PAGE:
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Should A Woman Base Her Weight Training on Her Menstrual Cycle?

By Eric Brown

Many female athletes face the challenge of training around their menstrual cycle. If you are engaged in a lifting program, there are some factors that you may wish to take into consideration when planning your training. Even though individual women experience different issues during their cycle, there is no significant reason to keep you from lifting. Consult your physician before beginning any diet or exercise program.

Your Menstrual Cycle

Most research is conducted based on differing phases of the menstrual cycle, and tracking yours may help you successfully program your training. The follicular phase lasts from day one of your cycle to ovulation. The ovulatory phase follows, with the luteal phase extending from ovulation to the onset of menses. Your estrogen levels will fluctuate during your cycle, but they are usually higher during the ovulatory phase.

Effects of Menstrual Cycle On Strength

While your hormones may fluctuate, there is no real change in the hormones primarily responsible for muscle tissue repair. So your ability to recover from heavy resistance training and generate maximal strength should be undiminished. According to researchers from the School of Exercise and Sport Science in Sydney, Australia and published in a 2001 edition of "The Journal of Physiology," the changes in hormone levels have no effect on the contractile properties of a muscle. So unless you are cramping badly enough to affect your performance, there should be no issue with resistance training.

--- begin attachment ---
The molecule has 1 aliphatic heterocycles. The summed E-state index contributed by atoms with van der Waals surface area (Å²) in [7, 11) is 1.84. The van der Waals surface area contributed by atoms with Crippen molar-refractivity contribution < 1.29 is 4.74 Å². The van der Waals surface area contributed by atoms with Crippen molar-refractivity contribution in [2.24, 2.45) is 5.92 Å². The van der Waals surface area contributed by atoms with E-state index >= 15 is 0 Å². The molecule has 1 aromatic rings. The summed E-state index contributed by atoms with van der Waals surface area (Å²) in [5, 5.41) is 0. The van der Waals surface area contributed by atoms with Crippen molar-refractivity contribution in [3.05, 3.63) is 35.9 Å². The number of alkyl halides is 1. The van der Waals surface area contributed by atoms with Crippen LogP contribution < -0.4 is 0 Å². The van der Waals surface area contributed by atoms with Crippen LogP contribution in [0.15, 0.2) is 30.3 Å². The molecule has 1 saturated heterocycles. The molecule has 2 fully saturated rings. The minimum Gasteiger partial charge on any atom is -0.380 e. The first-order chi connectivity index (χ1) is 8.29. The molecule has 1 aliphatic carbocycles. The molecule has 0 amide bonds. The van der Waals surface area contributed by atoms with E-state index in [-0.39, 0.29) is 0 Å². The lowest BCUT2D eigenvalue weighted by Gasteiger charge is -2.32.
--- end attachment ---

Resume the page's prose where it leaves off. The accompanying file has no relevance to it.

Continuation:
Effects of Menstrual Cycle on Performance

The most notable effect of the menstrual cycle on performance is aerobic. The majority of the decrease occurs during the luteal phase, according to researchers from the Allan McGavin Sports Medicine Centre at the University of British Columbia and published in a 1993 issue of "Sports Medicine." Another noted effect is the increase in the risk of knee injury during the ovulatory phase. When your body is producing more estrogen, your ability to repair collagen, or the tissue that holds your joints together, is slightly compromised.

Planning Your Training

Fortunately, the majority of the studied effects of your menstrual cycle should not affect your weight-training program. If you are doing higher-volume training, you may wish to plan slightly longer rest periods, but you should not experience a noted decrease in your performance. You may also wish to avoid any sort of unstable training, given the increased risk of knee injuries during your ovulatory phase. Avoid Swiss balls, wobble boards and BOSU balls. While there is not much need for these devices normally, while you are at greater risk of injury, there is no need at all.

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